• Carefully read the labels of skin care products. Ask questions to find the best products for your skin type. No skin care line works for all skin types. Oily skin, normal skin, and dry skin require different products.

• Purchase facial cleansing products that are pH-balanced and slightly acidic. Skin has a pH of 4.2 to 5.6, which is slightly acidic. So, choose soaps with a pH below 7 which is acidic. Those above 7 are alkaline; they can dry out the skin surface.

• For best results, select a line of skin care products of the same brand. The products will complement each other.

• Don't expect all hypoallergenic skin care products and makeup to protect you from an allergic reaction. The dyes, preservatives, and emulsifiers may still cause sensitivities.

• If your skin is sensitive, always test skin care products first on your inner forearms or inner elbows. If your skin becomes red, itches, or burns, you are most likely sensitive to a product. Rinse your skin immediately with cold water. Test no more than three skin care products at a time; you'll avoid confusion if one of them causes sensitivities.

• Before you purchase skin care products, ask a skin care specialist or makeup artist to explain any ingredients with which you are unfamiliar. Purchase products only where you receive satisfactory answers to your questions.

• Never feel pressured to purchase skin care systems. Sample products, and wear them for a day. If you like the products, return the next day to purchase them.

• Once you begin a new skin care regimen, several weeks may elapse before you notice improvement.

• Avoid using commercial facial tissues on your face. Tissues are made of wood pulp which may scratch your skin. Instead, use inexpensive washcloths to remove makeup.

• Do not use plastic "puffs" to exfoliate your skin. They will scratch your skin, and may cause capillary breakage. Instead, use the smooth side of a "scruff puff — a natural loofah pad. Very gently massage your face each morning. Remember to rub, not scrub.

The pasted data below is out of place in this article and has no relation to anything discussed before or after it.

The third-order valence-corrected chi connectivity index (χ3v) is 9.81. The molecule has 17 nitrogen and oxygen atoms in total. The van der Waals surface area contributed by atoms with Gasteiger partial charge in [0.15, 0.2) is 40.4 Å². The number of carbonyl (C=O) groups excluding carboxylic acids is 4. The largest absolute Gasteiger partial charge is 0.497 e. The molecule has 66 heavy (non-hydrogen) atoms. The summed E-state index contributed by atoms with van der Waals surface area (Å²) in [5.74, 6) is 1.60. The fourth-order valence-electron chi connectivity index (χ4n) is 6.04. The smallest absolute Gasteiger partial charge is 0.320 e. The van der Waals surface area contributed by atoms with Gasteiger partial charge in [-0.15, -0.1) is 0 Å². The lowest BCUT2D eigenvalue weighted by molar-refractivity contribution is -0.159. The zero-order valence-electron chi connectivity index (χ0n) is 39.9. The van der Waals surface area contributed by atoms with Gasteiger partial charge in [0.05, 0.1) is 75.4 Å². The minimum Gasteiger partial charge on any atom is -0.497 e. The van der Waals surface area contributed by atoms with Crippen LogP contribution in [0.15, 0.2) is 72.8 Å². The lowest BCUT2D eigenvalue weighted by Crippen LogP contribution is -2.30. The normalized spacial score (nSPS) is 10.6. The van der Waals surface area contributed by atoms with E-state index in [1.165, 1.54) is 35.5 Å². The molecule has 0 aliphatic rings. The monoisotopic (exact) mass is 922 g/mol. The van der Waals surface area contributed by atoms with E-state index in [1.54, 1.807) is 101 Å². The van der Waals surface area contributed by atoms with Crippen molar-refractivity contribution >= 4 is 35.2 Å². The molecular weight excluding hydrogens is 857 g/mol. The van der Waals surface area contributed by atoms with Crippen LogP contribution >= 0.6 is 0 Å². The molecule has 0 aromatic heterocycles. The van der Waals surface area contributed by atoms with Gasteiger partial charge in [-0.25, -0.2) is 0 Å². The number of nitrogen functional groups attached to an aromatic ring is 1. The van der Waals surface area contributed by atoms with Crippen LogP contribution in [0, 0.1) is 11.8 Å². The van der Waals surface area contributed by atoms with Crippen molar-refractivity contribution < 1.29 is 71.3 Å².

• Use only white cotton balls for cosmetic and skin care purposes. Be sure the "cotton" is not polyester. Synthetic fibers like polyester may scratch the skin. The dye in colored cotton balls may cause skin irritation.


• Fresheners, which are also called toners or astringents, help cleanse the skin. They remove soap residue, return your skin to its normal pH, and prepare your skin for a moisturizer.

• Purchase only alcohol-free fresheners, toners, and astringents. Alcohol dries the skin and activates the oil glands, causing blemishes.

• To create your own homemade astringent, boil one quart of distilled water with two ounces each of chamomile, rosemary, and sage. Simmer for five minutes, remove from heat, and cool for one hour. Strain the liquid through cheesecloth. Then apply it to the oily areas of your face in the morning, at night, and after exercise. Store in the refrigerator. It will last about two weeks.


• To remove impurities from your skin's pores and to allow your skin to breathe, use a facial mask once or twice weekly.